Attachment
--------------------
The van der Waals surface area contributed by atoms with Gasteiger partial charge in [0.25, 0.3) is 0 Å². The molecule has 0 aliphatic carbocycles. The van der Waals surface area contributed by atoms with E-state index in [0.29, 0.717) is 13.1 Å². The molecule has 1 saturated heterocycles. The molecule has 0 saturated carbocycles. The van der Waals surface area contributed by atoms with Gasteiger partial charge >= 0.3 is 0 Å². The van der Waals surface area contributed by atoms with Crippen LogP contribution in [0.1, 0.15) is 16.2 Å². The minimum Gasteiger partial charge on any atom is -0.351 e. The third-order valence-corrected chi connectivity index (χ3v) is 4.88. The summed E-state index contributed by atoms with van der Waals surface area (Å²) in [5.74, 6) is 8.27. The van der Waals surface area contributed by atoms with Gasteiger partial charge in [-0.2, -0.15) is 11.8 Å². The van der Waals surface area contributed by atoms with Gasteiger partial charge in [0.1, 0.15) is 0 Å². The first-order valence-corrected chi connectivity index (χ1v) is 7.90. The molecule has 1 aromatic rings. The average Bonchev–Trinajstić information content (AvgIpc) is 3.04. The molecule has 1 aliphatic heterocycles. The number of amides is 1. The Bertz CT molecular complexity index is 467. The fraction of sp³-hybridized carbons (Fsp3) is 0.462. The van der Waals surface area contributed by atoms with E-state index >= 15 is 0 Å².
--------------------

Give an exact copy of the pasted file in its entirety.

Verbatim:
The van der Waals surface area contributed by atoms with Gasteiger partial charge in [0.25, 0.3) is 0 Å². The molecule has 0 aliphatic carbocycles. The van der Waals surface area contributed by atoms with E-state index in [0.29, 0.717) is 13.1 Å². The molecule has 1 saturated heterocycles. The molecule has 0 saturated carbocycles. The van der Waals surface area contributed by atoms with Gasteiger partial charge >= 0.3 is 0 Å². The van der Waals surface area contributed by atoms with Crippen LogP contribution in [0.1, 0.15) is 16.2 Å². The minimum Gasteiger partial charge on any atom is -0.351 e. The third-order valence-corrected chi connectivity index (χ3v) is 4.88. The summed E-state index contributed by atoms with van der Waals surface area (Å²) in [5.74, 6) is 8.27. The van der Waals surface area contributed by atoms with Gasteiger partial charge in [-0.2, -0.15) is 11.8 Å². The van der Waals surface area contributed by atoms with Gasteiger partial charge in [0.1, 0.15) is 0 Å². The first-order valence-corrected chi connectivity index (χ1v) is 7.90. The molecule has 1 aromatic rings. The average Bonchev–Trinajstić information content (AvgIpc) is 3.04. The molecule has 1 aliphatic heterocycles. The number of amides is 1. The Bertz CT molecular complexity index is 467. The fraction of sp³-hybridized carbons (Fsp3) is 0.462. The van der Waals surface area contributed by atoms with E-state index >= 15 is 0 Å².